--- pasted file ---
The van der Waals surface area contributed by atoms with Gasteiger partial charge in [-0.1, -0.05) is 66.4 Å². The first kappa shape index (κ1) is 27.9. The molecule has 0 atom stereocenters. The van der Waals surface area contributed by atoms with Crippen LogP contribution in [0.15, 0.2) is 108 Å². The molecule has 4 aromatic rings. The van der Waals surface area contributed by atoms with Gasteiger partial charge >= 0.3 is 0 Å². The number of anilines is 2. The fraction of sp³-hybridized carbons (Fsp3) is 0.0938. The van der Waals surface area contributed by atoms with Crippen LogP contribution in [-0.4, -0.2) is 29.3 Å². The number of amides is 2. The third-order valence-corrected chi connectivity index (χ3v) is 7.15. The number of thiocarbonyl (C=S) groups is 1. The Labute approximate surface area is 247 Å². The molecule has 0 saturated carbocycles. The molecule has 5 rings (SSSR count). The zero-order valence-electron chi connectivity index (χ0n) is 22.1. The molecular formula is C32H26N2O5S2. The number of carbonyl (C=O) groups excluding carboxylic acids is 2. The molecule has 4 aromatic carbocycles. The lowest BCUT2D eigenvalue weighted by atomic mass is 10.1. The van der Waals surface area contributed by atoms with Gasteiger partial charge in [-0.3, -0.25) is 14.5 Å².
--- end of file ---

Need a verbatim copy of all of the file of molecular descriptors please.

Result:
The van der Waals surface area contributed by atoms with Gasteiger partial charge in [-0.1, -0.05) is 66.4 Å². The first kappa shape index (κ1) is 27.9. The molecule has 0 atom stereocenters. The van der Waals surface area contributed by atoms with Crippen LogP contribution in [0.15, 0.2) is 108 Å². The molecule has 4 aromatic rings. The van der Waals surface area contributed by atoms with Gasteiger partial charge >= 0.3 is 0 Å². The number of anilines is 2. The fraction of sp³-hybridized carbons (Fsp3) is 0.0938. The van der Waals surface area contributed by atoms with Crippen LogP contribution in [-0.4, -0.2) is 29.3 Å². The number of amides is 2. The third-order valence-corrected chi connectivity index (χ3v) is 7.15. The number of thiocarbonyl (C=S) groups is 1. The Labute approximate surface area is 247 Å². The molecule has 0 saturated carbocycles. The molecule has 5 rings (SSSR count). The zero-order valence-electron chi connectivity index (χ0n) is 22.1. The molecular formula is C32H26N2O5S2. The number of carbonyl (C=O) groups excluding carboxylic acids is 2. The molecule has 4 aromatic carbocycles. The lowest BCUT2D eigenvalue weighted by atomic mass is 10.1. The van der Waals surface area contributed by atoms with Gasteiger partial charge in [-0.3, -0.25) is 14.5 Å².